Daughter Cheryl got loose on Black Friday and bought things on sale-we are suckers for sales--including a giant 55 inch diagonal TV, twice the size of anything we have had before. It has all sorts of features that I, a relic from a prior century, am not familiar with. But some I like, such as the subtitles on regular TV broadcasts. I have hearing aids now, but dialogue can still come across mushy, so subtitles really help. We watched one of her DVDs, Alita, Battle Angel, which turned out to be a near future fantasy about a man who discovers the remnant of an cyborg, that is, a human brain and android body, only the head, chest, and one arm remaining, thrown away in the junk pile. He happens to be an android repairman, so he builds her into a new body, and she's one cute seventeen year old girl with a mostly mechanical body. Contemporary animation makes it look real. She turns out to be a sophisticated warrior, the most advanced of her kind. She takes on monstrous android men who treat her with contempt, and reduces them to, well, rubbish. This is one case when a delicate-looking girl can indeed battle big men effectively, because her heart has enough power to run a city for months, and her speed and training are formidable, and she has motive and guts, so to speak. So it is mostly a slam bang action show, but fun. And no, they didn't have her flashing luscious flesh. I enjoyed it anyway.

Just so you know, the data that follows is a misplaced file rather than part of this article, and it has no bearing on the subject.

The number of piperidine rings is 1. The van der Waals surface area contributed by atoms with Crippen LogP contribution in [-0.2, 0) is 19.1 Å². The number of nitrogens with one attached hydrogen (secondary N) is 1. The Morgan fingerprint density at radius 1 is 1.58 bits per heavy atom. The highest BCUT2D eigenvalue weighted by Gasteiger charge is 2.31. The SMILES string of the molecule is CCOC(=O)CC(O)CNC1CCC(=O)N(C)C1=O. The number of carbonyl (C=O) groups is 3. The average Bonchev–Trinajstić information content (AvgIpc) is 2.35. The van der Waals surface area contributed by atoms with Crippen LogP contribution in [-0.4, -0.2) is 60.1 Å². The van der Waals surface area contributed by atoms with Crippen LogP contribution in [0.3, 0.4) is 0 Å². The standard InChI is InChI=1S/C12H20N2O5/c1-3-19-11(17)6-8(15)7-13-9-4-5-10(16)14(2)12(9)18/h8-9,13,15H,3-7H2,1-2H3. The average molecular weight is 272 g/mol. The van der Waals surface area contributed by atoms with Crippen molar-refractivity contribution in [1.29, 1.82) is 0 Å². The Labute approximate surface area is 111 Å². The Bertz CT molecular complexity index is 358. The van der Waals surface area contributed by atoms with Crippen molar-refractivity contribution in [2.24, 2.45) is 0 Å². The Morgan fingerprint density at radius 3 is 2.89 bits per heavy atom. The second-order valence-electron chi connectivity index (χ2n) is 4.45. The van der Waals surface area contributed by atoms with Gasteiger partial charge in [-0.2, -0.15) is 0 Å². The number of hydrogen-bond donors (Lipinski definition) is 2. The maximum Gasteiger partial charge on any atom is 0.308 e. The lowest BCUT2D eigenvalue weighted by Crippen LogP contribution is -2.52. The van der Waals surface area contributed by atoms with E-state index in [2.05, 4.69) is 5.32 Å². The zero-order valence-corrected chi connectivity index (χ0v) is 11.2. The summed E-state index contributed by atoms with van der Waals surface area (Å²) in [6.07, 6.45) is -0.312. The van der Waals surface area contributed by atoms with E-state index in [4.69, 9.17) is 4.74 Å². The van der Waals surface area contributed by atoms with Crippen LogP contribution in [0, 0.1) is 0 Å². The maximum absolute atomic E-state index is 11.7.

The second movie we watched on the big new TV screen was Pokemon: Detective Pikachu. As I have mentioned, I come from the 20th century and am not really at home in the new 21st century. Pokemon is one of the things I don't properly comprehend. As I understand it, the Pokemon characters are animate cartoons that mix with real people, and there are supposed to be teams of one of each, so that they can accomplish greater things, whatever they may be. The Pokemon Pikachu gets together with our human protagonist, a regular man, and they try to solve the mystery of the man's father's death. It looked like an accident as his car drove off the road into a canyon, but they are suspicious. One character who seems like an enemy is MewTwo, who reminds me of Catwoman in another series: feline, female, and intriguing. She is bare and breasted, but not provocatively so. But she is not a cat; she's more like a dinosaur in cat form, with a substantial serpent's tail. It turns out that she is actually on their side. When bad guys blasted father's car off the road, she saved him by merging him with his Pokemon companion, who was better able to survive the crash. At the end she undoes the merger and father is back alive. There's a whole lot else I hardly grasped, but it is nevertheless a fun movie. If they have another with MewTwo in it, I'll probably watch it.